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Houston Challenges Board over Marion Anderson: 1939 | by Washington Area Spark
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Houston Challenges Board over Marion Anderson: 1939

Charles Hamilton Houston (standing, right) argues before the Washington, D.C. school board March 1, 1939 that singer Marion Anderson should be permitted to sing at the Central High School auditorium after being banned from performing at the Daughters of American Revolution (DAR) Constitution Hall.


Houston was Dean of the Howard University law school at the time and also served as chief counsel to the NAACP.


Days later, the school board offered to permit Anderson to sing, but “only on the positive and definite assurance and agreement…that the Board of Education will not in the future again be asked to depart from the principle of a dual system [of segregation] of schools and schools facilities.” The offer was refused.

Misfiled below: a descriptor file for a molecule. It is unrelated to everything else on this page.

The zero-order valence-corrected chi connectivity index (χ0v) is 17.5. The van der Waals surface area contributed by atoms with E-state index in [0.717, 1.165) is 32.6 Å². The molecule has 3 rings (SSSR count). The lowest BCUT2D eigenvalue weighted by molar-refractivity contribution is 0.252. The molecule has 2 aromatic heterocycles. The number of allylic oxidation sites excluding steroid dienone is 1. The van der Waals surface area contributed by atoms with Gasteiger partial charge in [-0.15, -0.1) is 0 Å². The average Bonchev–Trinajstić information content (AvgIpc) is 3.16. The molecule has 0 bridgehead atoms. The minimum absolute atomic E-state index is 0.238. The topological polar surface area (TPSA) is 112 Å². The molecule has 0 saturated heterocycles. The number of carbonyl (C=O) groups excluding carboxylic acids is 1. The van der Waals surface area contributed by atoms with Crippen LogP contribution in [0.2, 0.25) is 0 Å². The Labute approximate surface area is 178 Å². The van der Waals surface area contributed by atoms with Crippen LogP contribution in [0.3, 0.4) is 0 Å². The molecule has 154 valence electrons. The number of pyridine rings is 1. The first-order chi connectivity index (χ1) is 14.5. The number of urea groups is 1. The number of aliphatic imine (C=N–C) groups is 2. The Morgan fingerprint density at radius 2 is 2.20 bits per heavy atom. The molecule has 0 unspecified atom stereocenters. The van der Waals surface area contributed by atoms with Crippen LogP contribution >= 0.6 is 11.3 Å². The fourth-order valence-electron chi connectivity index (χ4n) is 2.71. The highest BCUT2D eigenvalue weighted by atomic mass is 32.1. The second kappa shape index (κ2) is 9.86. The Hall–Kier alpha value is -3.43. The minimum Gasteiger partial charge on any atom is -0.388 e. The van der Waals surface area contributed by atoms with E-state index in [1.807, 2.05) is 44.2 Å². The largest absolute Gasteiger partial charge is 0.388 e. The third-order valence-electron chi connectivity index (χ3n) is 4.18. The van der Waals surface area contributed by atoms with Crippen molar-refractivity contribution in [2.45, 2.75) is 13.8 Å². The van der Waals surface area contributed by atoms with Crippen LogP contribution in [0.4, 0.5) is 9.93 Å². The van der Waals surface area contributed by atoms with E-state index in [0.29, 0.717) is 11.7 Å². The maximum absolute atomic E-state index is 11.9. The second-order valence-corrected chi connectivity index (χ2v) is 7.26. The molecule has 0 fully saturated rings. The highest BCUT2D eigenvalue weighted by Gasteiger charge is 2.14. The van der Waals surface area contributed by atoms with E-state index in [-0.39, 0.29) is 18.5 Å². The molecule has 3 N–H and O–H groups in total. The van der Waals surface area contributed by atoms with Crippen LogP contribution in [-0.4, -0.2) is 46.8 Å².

Anderson ultimately sang at the open air Lincoln Memorial April 9 in front of tens of thousands while millions more listened on the radio. The concert became a form of mass civil rights protest that was unprecedented at that point in the 20th Century.


Houston continued to work on school desegregation and other Jim Crow practices in the District, notably taking on the Consolidated Parents Group cases that ultimately successfully ended school segregation in 1954.


Houston died in 1950 before seeing the fruits of his labor.


For more information and related photos on the desegregation of Washington, D.C. theaters and concert venues, see


For a longer history on efforts to integrate Washington, D.C. theater and concert venues, see


Read the story of of DC desegregation from the pickets to the courts:


Photographer is unknown, but is credited to Acme. An auction find.

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Taken on March 1, 1939